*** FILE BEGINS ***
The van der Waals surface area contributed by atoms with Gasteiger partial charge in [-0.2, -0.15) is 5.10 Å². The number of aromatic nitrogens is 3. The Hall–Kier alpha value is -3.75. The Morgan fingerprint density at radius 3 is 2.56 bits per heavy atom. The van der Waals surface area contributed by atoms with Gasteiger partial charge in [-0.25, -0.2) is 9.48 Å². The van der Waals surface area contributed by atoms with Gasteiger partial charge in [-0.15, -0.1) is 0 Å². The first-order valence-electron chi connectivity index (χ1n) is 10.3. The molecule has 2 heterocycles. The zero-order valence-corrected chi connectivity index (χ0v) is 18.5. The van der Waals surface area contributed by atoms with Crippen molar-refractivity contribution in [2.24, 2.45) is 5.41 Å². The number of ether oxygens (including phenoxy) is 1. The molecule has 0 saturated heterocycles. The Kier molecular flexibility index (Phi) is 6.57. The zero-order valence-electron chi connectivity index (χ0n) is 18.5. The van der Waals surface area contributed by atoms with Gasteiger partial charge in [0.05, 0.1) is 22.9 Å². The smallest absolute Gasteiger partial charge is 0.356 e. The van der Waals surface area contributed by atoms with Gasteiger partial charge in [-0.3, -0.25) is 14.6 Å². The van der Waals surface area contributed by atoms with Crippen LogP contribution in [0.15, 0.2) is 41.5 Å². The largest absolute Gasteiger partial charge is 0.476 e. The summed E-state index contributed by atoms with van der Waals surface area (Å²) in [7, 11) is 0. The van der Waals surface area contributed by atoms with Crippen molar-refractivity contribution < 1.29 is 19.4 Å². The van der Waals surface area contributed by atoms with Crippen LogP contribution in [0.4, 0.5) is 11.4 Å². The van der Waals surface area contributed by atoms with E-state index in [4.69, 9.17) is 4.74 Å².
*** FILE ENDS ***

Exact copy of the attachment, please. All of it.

The van der Waals surface area contributed by atoms with Gasteiger partial charge in [-0.2, -0.15) is 5.10 Å². The number of aromatic nitrogens is 3. The Hall–Kier alpha value is -3.75. The Morgan fingerprint density at radius 3 is 2.56 bits per heavy atom. The van der Waals surface area contributed by atoms with Gasteiger partial charge in [-0.25, -0.2) is 9.48 Å². The van der Waals surface area contributed by atoms with Gasteiger partial charge in [-0.15, -0.1) is 0 Å². The first-order valence-electron chi connectivity index (χ1n) is 10.3. The molecule has 2 heterocycles. The zero-order valence-corrected chi connectivity index (χ0v) is 18.5. The van der Waals surface area contributed by atoms with Crippen molar-refractivity contribution in [2.24, 2.45) is 5.41 Å². The number of ether oxygens (including phenoxy) is 1. The molecule has 0 saturated heterocycles. The Kier molecular flexibility index (Phi) is 6.57. The zero-order valence-electron chi connectivity index (χ0n) is 18.5. The van der Waals surface area contributed by atoms with Gasteiger partial charge in [0.05, 0.1) is 22.9 Å². The smallest absolute Gasteiger partial charge is 0.356 e. The van der Waals surface area contributed by atoms with Gasteiger partial charge in [-0.3, -0.25) is 14.6 Å². The van der Waals surface area contributed by atoms with Crippen LogP contribution in [0.15, 0.2) is 41.5 Å². The largest absolute Gasteiger partial charge is 0.476 e. The summed E-state index contributed by atoms with van der Waals surface area (Å²) in [7, 11) is 0. The van der Waals surface area contributed by atoms with Crippen molar-refractivity contribution < 1.29 is 19.4 Å². The van der Waals surface area contributed by atoms with Crippen LogP contribution in [0.4, 0.5) is 11.4 Å². The van der Waals surface area contributed by atoms with E-state index in [4.69, 9.17) is 4.74 Å².